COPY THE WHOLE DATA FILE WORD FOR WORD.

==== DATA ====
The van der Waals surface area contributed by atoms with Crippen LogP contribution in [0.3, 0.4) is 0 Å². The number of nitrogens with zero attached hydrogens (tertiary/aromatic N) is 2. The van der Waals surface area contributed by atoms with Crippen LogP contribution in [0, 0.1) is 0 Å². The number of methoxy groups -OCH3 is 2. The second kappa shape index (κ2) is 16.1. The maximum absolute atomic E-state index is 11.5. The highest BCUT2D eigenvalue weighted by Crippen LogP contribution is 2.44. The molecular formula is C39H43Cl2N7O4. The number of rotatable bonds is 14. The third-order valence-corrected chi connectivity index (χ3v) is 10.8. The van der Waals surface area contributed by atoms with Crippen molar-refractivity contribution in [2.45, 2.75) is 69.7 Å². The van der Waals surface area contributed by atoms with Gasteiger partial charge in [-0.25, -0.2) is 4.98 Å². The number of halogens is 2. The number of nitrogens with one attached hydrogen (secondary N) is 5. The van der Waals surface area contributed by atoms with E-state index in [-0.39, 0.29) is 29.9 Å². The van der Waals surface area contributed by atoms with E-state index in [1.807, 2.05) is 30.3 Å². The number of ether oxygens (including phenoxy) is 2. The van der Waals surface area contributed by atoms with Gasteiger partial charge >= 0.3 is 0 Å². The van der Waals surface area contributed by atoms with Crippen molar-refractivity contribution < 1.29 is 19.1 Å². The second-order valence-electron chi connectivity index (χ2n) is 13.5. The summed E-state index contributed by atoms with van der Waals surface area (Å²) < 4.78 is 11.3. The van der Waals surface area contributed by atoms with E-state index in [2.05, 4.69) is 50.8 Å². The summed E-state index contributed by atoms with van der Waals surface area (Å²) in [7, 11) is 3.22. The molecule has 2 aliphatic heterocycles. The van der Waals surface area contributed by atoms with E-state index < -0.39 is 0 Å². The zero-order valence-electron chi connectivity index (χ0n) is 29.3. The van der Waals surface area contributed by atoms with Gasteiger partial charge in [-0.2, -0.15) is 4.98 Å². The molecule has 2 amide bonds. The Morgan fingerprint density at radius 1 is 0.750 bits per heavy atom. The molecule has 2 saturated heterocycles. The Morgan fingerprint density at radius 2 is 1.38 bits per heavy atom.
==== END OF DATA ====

The van der Waals surface area contributed by atoms with Crippen LogP contribution in [0.3, 0.4) is 0 Å². The number of nitrogens with zero attached hydrogens (tertiary/aromatic N) is 2. The van der Waals surface area contributed by atoms with Crippen LogP contribution in [0, 0.1) is 0 Å². The number of methoxy groups -OCH3 is 2. The second kappa shape index (κ2) is 16.1. The maximum absolute atomic E-state index is 11.5. The highest BCUT2D eigenvalue weighted by Crippen LogP contribution is 2.44. The molecular formula is C39H43Cl2N7O4. The number of rotatable bonds is 14. The third-order valence-corrected chi connectivity index (χ3v) is 10.8. The van der Waals surface area contributed by atoms with Crippen molar-refractivity contribution in [2.45, 2.75) is 69.7 Å². The van der Waals surface area contributed by atoms with Gasteiger partial charge in [-0.25, -0.2) is 4.98 Å². The number of halogens is 2. The number of nitrogens with one attached hydrogen (secondary N) is 5. The van der Waals surface area contributed by atoms with E-state index in [-0.39, 0.29) is 29.9 Å². The van der Waals surface area contributed by atoms with E-state index in [1.807, 2.05) is 30.3 Å². The number of ether oxygens (including phenoxy) is 2. The van der Waals surface area contributed by atoms with Gasteiger partial charge >= 0.3 is 0 Å². The van der Waals surface area contributed by atoms with Crippen molar-refractivity contribution < 1.29 is 19.1 Å². The second-order valence-electron chi connectivity index (χ2n) is 13.5. The summed E-state index contributed by atoms with van der Waals surface area (Å²) < 4.78 is 11.3. The van der Waals surface area contributed by atoms with E-state index in [2.05, 4.69) is 50.8 Å². The summed E-state index contributed by atoms with van der Waals surface area (Å²) in [7, 11) is 3.22. The molecule has 2 aliphatic heterocycles. The van der Waals surface area contributed by atoms with E-state index < -0.39 is 0 Å². The zero-order valence-electron chi connectivity index (χ0n) is 29.3. The van der Waals surface area contributed by atoms with Gasteiger partial charge in [-0.2, -0.15) is 4.98 Å². The molecule has 2 amide bonds. The Morgan fingerprint density at radius 1 is 0.750 bits per heavy atom. The molecule has 2 saturated heterocycles. The Morgan fingerprint density at radius 2 is 1.38 bits per heavy atom.